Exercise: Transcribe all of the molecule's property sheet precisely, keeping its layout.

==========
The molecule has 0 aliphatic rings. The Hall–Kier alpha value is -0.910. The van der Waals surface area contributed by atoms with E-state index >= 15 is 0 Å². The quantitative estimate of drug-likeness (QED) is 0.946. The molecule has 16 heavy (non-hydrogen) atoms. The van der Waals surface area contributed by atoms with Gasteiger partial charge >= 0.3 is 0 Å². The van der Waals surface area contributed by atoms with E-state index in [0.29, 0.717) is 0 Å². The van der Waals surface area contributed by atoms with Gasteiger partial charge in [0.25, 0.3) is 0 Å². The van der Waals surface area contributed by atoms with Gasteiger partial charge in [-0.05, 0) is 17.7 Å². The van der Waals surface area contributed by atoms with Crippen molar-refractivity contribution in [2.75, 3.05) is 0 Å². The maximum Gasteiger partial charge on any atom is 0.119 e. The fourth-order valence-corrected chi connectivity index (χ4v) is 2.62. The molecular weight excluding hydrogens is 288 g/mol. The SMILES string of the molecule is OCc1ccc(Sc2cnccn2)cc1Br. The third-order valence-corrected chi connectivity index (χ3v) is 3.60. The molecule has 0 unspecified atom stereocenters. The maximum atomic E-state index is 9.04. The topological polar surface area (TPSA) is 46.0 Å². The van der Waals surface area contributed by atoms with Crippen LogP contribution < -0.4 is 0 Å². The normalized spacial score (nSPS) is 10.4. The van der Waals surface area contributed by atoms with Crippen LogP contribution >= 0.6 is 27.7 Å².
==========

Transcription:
The molecule has 0 aliphatic rings. The Hall–Kier alpha value is -0.910. The van der Waals surface area contributed by atoms with E-state index >= 15 is 0 Å². The quantitative estimate of drug-likeness (QED) is 0.946. The molecule has 16 heavy (non-hydrogen) atoms. The van der Waals surface area contributed by atoms with Gasteiger partial charge >= 0.3 is 0 Å². The van der Waals surface area contributed by atoms with E-state index in [0.29, 0.717) is 0 Å². The van der Waals surface area contributed by atoms with Gasteiger partial charge in [0.25, 0.3) is 0 Å². The van der Waals surface area contributed by atoms with Gasteiger partial charge in [-0.05, 0) is 17.7 Å². The van der Waals surface area contributed by atoms with Crippen molar-refractivity contribution in [2.75, 3.05) is 0 Å². The maximum Gasteiger partial charge on any atom is 0.119 e. The fourth-order valence-corrected chi connectivity index (χ4v) is 2.62. The molecular weight excluding hydrogens is 288 g/mol. The SMILES string of the molecule is OCc1ccc(Sc2cnccn2)cc1Br. The third-order valence-corrected chi connectivity index (χ3v) is 3.60. The molecule has 0 unspecified atom stereocenters. The maximum atomic E-state index is 9.04. The topological polar surface area (TPSA) is 46.0 Å². The van der Waals surface area contributed by atoms with Crippen LogP contribution < -0.4 is 0 Å². The normalized spacial score (nSPS) is 10.4. The van der Waals surface area contributed by atoms with Crippen LogP contribution >= 0.6 is 27.7 Å².